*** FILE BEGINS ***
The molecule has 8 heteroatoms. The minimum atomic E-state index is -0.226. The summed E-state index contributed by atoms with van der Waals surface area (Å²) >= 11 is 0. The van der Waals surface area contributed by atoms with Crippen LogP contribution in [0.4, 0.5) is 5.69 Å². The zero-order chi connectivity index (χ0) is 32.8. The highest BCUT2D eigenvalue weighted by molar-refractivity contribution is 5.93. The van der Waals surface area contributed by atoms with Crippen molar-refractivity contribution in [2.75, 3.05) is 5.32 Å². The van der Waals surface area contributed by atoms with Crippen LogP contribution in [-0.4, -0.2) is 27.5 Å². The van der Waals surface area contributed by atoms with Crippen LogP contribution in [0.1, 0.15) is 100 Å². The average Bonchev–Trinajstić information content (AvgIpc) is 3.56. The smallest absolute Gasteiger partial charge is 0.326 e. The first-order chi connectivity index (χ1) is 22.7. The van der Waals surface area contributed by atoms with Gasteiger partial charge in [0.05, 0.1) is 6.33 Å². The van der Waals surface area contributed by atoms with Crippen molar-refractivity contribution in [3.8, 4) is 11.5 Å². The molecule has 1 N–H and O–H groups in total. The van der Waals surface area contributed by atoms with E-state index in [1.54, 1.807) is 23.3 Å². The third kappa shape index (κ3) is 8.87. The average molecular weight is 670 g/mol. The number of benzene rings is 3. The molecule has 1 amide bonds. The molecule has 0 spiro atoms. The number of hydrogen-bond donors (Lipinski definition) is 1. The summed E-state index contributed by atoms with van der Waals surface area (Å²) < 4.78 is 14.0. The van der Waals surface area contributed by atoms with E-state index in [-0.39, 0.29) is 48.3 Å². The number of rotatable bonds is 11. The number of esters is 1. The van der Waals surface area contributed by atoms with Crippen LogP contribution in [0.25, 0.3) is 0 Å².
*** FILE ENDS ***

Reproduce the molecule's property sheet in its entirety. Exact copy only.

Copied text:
The molecule has 8 heteroatoms. The minimum atomic E-state index is -0.226. The summed E-state index contributed by atoms with van der Waals surface area (Å²) >= 11 is 0. The van der Waals surface area contributed by atoms with Crippen LogP contribution in [0.4, 0.5) is 5.69 Å². The zero-order chi connectivity index (χ0) is 32.8. The highest BCUT2D eigenvalue weighted by molar-refractivity contribution is 5.93. The van der Waals surface area contributed by atoms with Crippen molar-refractivity contribution in [2.75, 3.05) is 5.32 Å². The van der Waals surface area contributed by atoms with Crippen LogP contribution in [-0.4, -0.2) is 27.5 Å². The van der Waals surface area contributed by atoms with Crippen LogP contribution in [0.1, 0.15) is 100 Å². The average Bonchev–Trinajstić information content (AvgIpc) is 3.56. The smallest absolute Gasteiger partial charge is 0.326 e. The first-order chi connectivity index (χ1) is 22.7. The van der Waals surface area contributed by atoms with Gasteiger partial charge in [0.05, 0.1) is 6.33 Å². The van der Waals surface area contributed by atoms with Crippen molar-refractivity contribution in [3.8, 4) is 11.5 Å². The molecule has 1 N–H and O–H groups in total. The van der Waals surface area contributed by atoms with E-state index in [1.54, 1.807) is 23.3 Å². The third kappa shape index (κ3) is 8.87. The average molecular weight is 670 g/mol. The number of benzene rings is 3. The molecule has 1 amide bonds. The molecule has 0 spiro atoms. The number of hydrogen-bond donors (Lipinski definition) is 1. The summed E-state index contributed by atoms with van der Waals surface area (Å²) < 4.78 is 14.0. The van der Waals surface area contributed by atoms with E-state index in [-0.39, 0.29) is 48.3 Å². The number of rotatable bonds is 11. The number of esters is 1. The van der Waals surface area contributed by atoms with Crippen LogP contribution in [0.25, 0.3) is 0 Å².